If you have a chance to add the next Babe Ruth, you have to at least look into it.
No one knows for sure if Shohei Ohtani will truly become baseball’s next great legend, but the 23-year-old phenom out of Japan has everyone interested in him, anyway. In 2016, Ohtani posted a 1.86 earned run average in 140 innings pitched with a fastball that reportedly reached 100 and a comparable slider for the Nippon Fighters. If that’s all he did, he’d be another great pitching coming over from Japan. But the fact that he also hit .322/.416/.588 with 22 home runs as a part-time designated hitter has major league clubs salivating at the thought of him instantly boosting every aspect of their team for the low low price of one roster slot.
To make things even more enticing for MLB clubs (and maybe or maybe not pointing out some flaws in the system), Ohtani is merely an international prospect as he is being posted as a player under the age of 25, the cut-off for being an intentional free agent. Meaning he won’t be coming stateside with the massive contract that he probably deserves, similar to Yoenis Cespedes’ four-year, $36 million deal a few years back, but instead he’ll getting a signing bonus subject to the limitations of MLB’s international prospect bonus pools. Upon entering the majors, Ohtani would then be tied to a maximum salary of around $545,000 until he reaches arbitration, which would come in 2020, his age-26 season, at the earliest.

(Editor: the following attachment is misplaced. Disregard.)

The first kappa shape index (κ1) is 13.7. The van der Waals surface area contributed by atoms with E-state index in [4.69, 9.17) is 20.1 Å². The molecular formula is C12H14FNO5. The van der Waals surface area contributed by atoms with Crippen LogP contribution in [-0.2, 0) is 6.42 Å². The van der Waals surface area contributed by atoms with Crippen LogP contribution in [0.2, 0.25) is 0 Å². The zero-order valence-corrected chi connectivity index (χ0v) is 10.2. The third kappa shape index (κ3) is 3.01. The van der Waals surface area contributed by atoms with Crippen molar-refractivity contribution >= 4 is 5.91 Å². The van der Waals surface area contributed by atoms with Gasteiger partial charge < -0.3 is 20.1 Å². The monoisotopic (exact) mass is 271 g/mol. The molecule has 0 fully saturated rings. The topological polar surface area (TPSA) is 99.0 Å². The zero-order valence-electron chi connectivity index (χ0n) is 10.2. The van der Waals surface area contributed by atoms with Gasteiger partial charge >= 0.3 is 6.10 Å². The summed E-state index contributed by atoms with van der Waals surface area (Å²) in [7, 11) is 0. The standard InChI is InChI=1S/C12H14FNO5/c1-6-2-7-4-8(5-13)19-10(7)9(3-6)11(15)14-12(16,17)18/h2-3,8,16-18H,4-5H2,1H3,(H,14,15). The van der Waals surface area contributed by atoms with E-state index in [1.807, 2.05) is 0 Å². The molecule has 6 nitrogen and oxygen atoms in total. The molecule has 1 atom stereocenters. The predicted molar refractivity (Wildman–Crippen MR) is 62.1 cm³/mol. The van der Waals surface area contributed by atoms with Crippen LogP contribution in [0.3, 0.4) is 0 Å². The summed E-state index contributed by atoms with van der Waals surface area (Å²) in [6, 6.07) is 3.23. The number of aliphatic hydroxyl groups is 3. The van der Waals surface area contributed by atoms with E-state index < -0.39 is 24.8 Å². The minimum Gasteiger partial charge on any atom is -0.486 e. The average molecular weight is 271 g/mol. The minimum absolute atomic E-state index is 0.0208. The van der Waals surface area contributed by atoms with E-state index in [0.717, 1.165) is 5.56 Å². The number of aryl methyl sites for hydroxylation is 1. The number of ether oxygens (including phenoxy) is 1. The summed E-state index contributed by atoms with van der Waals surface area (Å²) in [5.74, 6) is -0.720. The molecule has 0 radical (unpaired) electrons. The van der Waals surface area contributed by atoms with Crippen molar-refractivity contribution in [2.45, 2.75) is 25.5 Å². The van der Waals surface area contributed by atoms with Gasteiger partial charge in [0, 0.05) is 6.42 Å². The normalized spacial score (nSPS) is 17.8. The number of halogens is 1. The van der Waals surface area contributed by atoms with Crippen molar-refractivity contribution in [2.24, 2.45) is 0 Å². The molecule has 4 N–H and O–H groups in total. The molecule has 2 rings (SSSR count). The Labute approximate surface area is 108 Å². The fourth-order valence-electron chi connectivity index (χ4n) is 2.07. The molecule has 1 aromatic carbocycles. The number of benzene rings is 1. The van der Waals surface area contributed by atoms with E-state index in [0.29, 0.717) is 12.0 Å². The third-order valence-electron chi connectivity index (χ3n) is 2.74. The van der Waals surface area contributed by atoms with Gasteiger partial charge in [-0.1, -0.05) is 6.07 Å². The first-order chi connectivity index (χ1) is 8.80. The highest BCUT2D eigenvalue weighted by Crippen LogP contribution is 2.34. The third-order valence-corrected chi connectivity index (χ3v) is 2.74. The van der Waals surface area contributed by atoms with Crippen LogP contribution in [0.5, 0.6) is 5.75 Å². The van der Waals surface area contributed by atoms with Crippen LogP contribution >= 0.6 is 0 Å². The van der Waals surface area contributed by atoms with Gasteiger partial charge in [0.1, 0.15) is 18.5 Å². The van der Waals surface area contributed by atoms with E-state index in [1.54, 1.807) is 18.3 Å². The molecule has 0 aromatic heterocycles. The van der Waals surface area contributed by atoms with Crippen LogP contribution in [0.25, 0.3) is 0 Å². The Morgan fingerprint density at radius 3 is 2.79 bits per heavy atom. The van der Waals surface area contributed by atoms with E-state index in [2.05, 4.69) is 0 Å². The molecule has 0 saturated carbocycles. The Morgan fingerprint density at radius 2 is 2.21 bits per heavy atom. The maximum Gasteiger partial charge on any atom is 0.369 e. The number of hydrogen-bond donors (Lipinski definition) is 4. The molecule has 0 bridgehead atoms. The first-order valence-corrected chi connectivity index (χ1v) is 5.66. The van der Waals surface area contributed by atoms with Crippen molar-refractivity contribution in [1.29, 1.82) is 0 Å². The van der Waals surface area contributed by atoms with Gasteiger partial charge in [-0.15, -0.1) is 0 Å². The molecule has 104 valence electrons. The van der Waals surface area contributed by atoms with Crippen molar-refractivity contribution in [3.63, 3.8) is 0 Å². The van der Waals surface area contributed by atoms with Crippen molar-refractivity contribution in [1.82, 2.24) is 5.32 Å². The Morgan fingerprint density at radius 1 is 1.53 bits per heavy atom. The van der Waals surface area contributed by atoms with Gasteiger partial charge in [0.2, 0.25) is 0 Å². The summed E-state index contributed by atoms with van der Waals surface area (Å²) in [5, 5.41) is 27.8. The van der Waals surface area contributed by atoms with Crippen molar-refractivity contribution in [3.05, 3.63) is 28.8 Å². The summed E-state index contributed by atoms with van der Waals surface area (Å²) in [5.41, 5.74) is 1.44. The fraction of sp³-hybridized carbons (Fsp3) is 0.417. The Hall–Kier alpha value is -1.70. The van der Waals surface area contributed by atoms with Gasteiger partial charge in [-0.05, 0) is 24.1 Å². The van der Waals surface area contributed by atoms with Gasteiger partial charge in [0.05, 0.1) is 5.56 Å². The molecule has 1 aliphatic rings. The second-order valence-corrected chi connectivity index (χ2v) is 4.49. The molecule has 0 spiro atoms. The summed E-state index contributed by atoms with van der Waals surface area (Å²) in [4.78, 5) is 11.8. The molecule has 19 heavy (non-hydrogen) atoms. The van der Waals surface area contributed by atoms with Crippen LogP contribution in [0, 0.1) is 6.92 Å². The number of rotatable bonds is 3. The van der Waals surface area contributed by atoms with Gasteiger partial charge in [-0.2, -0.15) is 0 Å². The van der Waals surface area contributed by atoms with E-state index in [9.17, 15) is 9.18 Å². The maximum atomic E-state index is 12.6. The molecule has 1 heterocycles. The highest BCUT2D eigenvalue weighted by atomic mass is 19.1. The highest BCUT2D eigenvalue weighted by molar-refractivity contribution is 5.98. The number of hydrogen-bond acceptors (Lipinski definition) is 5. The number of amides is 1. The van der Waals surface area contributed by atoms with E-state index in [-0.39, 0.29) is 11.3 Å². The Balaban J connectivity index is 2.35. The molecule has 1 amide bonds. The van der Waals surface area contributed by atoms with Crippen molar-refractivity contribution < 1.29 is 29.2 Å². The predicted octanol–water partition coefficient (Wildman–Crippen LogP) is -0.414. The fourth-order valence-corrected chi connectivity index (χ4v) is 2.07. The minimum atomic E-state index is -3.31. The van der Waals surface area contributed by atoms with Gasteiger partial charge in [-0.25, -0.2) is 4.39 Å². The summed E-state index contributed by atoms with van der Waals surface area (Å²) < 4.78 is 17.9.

Why Ohtani in Cleveland works
Where the Cleveland Indians come into the picture should be obvious: They are the perfect fit for a talent like Ohtani. On the mound, he’d easily be the Tribe’s No. 3 or No. 4 starter out of the gate, potentially moving up as he proves himself to be a major league-caliber starter, especially if his 100-mph fastball is a reality.
The general consensus is that Ohtani could be a designated hitter two or three times a week, enough to get his powerful bat in the lineup, but also enough to give him days off before, during, and after his pitching days. Ohtani has already voiced his desire to be a two-way player, so that could effectively cut the number of potential landing spots in half, with the DH-less National League teams being left to their outdated, boring style of baseball while someone in the superior American League (maybe the Indians, just saying) would be enjoying baseball’s Great One. But you enjoy your premature pitching changes and bunts every nine at-bats, NL. You enjoy that.
Getting Ohtani into the Indians lineup isn’t very hard either — again, assuming his skills translate to Major League Baseball. With the Indians roster the way it is right now, before any free agent signings, Ohtani is easily the DH three days a week when he’s not pitching. Edwin Encarnacion would slide to first base, just as he did last season when Carlos Santana needed a day off. Edwin playing first base three days a week might not be ideal, but if it means making room for a player like Ohtani, I make the move every time.